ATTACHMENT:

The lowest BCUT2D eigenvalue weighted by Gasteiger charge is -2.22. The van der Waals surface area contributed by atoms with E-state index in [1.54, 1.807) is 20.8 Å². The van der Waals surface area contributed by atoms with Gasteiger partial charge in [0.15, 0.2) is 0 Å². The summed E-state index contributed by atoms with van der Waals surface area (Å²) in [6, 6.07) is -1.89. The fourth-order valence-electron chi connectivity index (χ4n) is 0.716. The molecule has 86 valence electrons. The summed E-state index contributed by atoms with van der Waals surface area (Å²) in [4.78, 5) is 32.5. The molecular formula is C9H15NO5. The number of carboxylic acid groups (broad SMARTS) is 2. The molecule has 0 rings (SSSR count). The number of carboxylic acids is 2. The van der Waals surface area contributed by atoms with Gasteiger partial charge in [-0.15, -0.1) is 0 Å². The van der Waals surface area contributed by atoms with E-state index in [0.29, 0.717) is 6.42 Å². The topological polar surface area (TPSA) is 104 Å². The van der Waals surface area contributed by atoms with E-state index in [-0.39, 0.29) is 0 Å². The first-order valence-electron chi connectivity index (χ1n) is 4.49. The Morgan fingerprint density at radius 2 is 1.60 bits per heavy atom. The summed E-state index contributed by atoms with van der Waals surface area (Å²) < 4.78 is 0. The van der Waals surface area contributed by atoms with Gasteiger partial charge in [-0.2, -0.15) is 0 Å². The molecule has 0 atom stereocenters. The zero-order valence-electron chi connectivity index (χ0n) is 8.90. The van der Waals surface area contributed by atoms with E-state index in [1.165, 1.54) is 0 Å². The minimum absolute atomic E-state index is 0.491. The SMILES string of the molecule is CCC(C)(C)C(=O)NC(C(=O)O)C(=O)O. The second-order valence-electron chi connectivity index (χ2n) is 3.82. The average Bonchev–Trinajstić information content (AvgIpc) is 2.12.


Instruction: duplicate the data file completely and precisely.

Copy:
The lowest BCUT2D eigenvalue weighted by Gasteiger charge is -2.22. The van der Waals surface area contributed by atoms with E-state index in [1.54, 1.807) is 20.8 Å². The van der Waals surface area contributed by atoms with Gasteiger partial charge in [0.15, 0.2) is 0 Å². The summed E-state index contributed by atoms with van der Waals surface area (Å²) in [6, 6.07) is -1.89. The fourth-order valence-electron chi connectivity index (χ4n) is 0.716. The molecule has 86 valence electrons. The summed E-state index contributed by atoms with van der Waals surface area (Å²) in [4.78, 5) is 32.5. The molecular formula is C9H15NO5. The number of carboxylic acid groups (broad SMARTS) is 2. The molecule has 0 rings (SSSR count). The number of carboxylic acids is 2. The van der Waals surface area contributed by atoms with Gasteiger partial charge in [-0.15, -0.1) is 0 Å². The van der Waals surface area contributed by atoms with E-state index in [0.29, 0.717) is 6.42 Å². The topological polar surface area (TPSA) is 104 Å². The van der Waals surface area contributed by atoms with E-state index in [-0.39, 0.29) is 0 Å². The first-order valence-electron chi connectivity index (χ1n) is 4.49. The Morgan fingerprint density at radius 2 is 1.60 bits per heavy atom. The summed E-state index contributed by atoms with van der Waals surface area (Å²) < 4.78 is 0. The van der Waals surface area contributed by atoms with Gasteiger partial charge in [-0.2, -0.15) is 0 Å². The molecule has 0 atom stereocenters. The zero-order valence-electron chi connectivity index (χ0n) is 8.90. The van der Waals surface area contributed by atoms with E-state index in [1.165, 1.54) is 0 Å². The minimum absolute atomic E-state index is 0.491. The SMILES string of the molecule is CCC(C)(C)C(=O)NC(C(=O)O)C(=O)O. The second-order valence-electron chi connectivity index (χ2n) is 3.82. The average Bonchev–Trinajstić information content (AvgIpc) is 2.12.